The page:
Have fun with making content.  Know that it will take time and won’t earn you money right off the bat.”  

Start listening to podcasts by Problogger

ProBlogger recommended as great resource for starting your own blog, recommended by www.commaand.co

Darren Rowse, head of ProBlogger

This can take you step by step through the whole process from the beginning of an idea to monetizing it, with a healthy readership/followership.

*On 10 January 2018, Problogger begins a free course on starting a blog – so if you know someone considering blogging, this is a great time to link in with Problogger.  Details of this course and podcasts on their website.*

It covers all your decisions, and gets experts to advise.

Problogger was begun and still runs via Darren Rowse – an Aussie guy who has got the right mix of warmth and expertise to deliver useful info pleasantly and in that Australian twang that makes it fun.  He is easy to understand and doesn’t use unnecessarily technical language.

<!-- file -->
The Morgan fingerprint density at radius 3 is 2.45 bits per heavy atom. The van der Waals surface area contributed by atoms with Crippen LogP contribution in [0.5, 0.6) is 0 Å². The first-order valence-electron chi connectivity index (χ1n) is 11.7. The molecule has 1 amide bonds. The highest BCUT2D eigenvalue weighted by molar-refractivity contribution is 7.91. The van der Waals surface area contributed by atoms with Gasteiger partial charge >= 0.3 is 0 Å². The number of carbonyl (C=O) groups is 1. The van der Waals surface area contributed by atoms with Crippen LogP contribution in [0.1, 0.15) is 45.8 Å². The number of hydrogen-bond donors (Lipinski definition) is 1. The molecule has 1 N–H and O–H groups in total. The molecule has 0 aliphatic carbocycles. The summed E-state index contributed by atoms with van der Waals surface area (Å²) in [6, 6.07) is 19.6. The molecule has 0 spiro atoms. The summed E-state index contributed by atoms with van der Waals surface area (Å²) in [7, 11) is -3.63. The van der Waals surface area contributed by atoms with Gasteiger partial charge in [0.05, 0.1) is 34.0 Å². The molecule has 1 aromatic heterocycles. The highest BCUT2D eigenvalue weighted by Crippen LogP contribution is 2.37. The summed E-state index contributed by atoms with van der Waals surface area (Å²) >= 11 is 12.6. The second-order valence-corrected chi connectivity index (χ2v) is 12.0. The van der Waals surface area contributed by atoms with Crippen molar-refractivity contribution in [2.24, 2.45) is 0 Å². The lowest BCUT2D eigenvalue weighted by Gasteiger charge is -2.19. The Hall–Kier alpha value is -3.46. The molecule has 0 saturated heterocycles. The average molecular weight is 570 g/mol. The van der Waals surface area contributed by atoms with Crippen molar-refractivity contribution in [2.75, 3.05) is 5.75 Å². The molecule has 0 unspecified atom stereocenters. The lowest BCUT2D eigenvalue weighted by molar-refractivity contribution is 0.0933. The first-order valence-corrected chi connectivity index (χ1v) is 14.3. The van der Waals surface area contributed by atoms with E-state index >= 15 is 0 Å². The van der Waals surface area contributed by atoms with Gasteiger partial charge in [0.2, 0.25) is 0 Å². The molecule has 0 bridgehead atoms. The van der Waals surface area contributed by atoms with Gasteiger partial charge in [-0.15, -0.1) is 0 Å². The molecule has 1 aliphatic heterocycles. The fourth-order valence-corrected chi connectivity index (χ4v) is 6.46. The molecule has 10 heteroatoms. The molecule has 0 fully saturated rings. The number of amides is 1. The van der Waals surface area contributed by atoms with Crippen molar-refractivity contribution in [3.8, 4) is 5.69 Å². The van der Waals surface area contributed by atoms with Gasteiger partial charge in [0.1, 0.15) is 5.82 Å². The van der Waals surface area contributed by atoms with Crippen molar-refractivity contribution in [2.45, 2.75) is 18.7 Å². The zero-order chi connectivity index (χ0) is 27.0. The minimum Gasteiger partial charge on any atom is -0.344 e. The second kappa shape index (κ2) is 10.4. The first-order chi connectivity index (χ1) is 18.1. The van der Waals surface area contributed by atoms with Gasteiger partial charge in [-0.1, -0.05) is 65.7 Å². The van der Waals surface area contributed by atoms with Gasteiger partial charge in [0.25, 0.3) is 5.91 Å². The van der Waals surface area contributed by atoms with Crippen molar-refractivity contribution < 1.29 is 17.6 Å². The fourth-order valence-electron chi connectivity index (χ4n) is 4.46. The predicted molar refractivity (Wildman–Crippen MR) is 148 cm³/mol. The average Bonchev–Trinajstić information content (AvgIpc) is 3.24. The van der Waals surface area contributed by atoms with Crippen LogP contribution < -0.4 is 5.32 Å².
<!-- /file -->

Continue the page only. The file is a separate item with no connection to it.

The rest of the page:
He has recorded over 200 brief podcasts (about 20 minutes each) on how to blog well, so far, and counting.  The earliest ones are how to get a blog running well in 30 days.

Confession: I haven’t listened to all his 200 podcasts, but I aim to get through a fair few as time goes on.  The ones I have listened to have taught me a huge amount of what I know.  They’re also amazingly brief and concise – you can learn a great deal just from listening for 20 minutes, making notes and then doing the actions he recommends.